1. Good players dominating
There's a good reason why the best T20 players are in high demand. Teams want them to help achieve success and so look for the internationals and the imports to make strong impacts. If not, they'd have to be considered misses, not hits.
2. Strong competition
That's to say, several teams to be in the running for the semifinals on January 17-19. Last summer, Otago were the runaway round robin winners. After losing their opening game in Hamilton, they won nine on the trot, then the final, then made a strong fist of the Champions League, almost making the semifinals. Wellington, Auckland and ND were in the hunt. Only Canterbury and CD, with five wins from 20 games collectively, were off the pace.
3. Runs aplenty
It's a batsman's game, so let's have runs, bundles of them. The three lowest scores in completed innings last season were 101 (CD v Otago), 116 (Wellington v Auckland) and 122 (Wellington v Otago).
Given certain conditions, a tight low-scoring contest has plenty to commend it. But it's runs the punters come to see, the more clearing of the ropes the better. Last summer the average total in the competition was 165, but that includes shortened innings due to easy wins, or rain reductions.
4. Win with spin
Let's have spinners giving the ball more air, beat batsmen intent on destruction in the air, if they're good enough. Simply shoving flat darts into the pads is boring and, in any case, far from a guaranteed form of parsimony.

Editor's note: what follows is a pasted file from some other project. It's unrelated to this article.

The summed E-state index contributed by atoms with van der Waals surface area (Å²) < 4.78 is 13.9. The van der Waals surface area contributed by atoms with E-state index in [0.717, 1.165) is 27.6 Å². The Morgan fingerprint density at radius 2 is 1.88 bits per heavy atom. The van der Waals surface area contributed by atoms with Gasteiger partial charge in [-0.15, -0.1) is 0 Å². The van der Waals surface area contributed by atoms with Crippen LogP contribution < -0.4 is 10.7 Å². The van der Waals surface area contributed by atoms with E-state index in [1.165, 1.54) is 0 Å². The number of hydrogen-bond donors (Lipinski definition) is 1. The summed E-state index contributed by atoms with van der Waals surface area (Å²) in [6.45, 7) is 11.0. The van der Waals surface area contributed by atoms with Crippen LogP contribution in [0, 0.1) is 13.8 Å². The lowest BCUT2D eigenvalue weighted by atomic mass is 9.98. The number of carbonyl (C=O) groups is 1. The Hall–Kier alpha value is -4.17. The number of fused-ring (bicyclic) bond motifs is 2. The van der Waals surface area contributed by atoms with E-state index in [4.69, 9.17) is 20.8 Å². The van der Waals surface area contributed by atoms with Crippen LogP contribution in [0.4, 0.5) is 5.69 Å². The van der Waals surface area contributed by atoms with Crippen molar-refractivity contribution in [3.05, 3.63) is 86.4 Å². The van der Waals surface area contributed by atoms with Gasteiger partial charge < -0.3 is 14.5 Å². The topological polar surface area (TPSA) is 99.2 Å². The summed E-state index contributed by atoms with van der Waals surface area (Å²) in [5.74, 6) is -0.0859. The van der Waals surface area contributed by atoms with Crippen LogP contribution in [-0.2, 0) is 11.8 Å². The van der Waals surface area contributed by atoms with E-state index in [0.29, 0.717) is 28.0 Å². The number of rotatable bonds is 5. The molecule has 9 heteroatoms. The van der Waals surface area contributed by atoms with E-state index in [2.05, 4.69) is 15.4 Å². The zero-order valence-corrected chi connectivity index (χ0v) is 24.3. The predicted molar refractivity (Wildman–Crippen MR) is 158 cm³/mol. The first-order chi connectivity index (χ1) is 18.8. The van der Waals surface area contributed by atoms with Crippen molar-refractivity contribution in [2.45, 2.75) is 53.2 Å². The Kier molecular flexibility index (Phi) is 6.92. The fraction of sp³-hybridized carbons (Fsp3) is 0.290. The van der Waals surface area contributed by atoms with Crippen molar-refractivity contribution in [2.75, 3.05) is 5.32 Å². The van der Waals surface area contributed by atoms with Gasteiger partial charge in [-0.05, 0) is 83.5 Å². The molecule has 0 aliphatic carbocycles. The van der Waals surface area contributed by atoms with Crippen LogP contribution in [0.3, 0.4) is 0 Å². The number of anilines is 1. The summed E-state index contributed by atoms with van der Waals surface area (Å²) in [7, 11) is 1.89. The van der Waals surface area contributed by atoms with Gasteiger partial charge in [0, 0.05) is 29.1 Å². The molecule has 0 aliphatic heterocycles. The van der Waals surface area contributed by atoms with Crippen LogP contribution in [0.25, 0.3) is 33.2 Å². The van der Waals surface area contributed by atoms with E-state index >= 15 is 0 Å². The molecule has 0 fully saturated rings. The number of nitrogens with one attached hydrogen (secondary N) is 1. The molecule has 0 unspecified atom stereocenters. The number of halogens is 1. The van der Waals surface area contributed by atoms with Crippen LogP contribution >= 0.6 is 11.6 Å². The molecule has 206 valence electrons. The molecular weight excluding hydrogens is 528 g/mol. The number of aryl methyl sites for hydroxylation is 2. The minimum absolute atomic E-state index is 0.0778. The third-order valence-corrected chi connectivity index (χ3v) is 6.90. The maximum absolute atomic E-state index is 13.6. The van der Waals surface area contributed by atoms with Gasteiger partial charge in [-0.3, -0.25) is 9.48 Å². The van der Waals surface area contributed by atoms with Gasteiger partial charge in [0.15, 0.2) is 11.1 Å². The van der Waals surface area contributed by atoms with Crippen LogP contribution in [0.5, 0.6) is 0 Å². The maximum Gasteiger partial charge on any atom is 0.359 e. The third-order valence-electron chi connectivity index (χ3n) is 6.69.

5. Hands going up
With three forms of international cricket entrenched, more players, who aren't going to make the test team, need to put up eye-catching displays solely with the aim of T20 national selection. It might be the hitter who makes a habit of banging 25 in eight balls in the last couple of overs, or the bowler whose variations can put a clamp on a runaway batting side in the middle overs. For those striving to represent their country, tests are no longer the be all and end all.
6. Welcome back Hagley
Good to see Hagley Oval on the host list, starting tonight. Portable lights too, in both Christchurch and Dunedin, an innovation for this season, along with mascots. Being the World Cup opening game host in early 2015 gives Christchurch a special place on the cup programme. With due respect to Rangiora, Christchurch needs to be a first-class venue. Big cricket in the South Island has been limited to points further south. It may look a building site for a time, but no matter. It's a welcome return.
Who's coming to the HRV Cup
Auckland: Brad Hodge (Australia, first three rounds), Luke Wright (Sussex, rounds two and three), David Willey (Northamptonshire, last seven rounds), James Fuller (Gloucestershire, full campaign).
Northern Districts: Two to be announced early next week for the first four games.
Central Districts: Peter Trego (Somerset, full campaign).
Wellington: Shaun Tait and Travis Birt (Australia, first four rounds), possibly another player for latter part of the competition.
Otago: Ryan ten Doeschate (Essex, full campaign).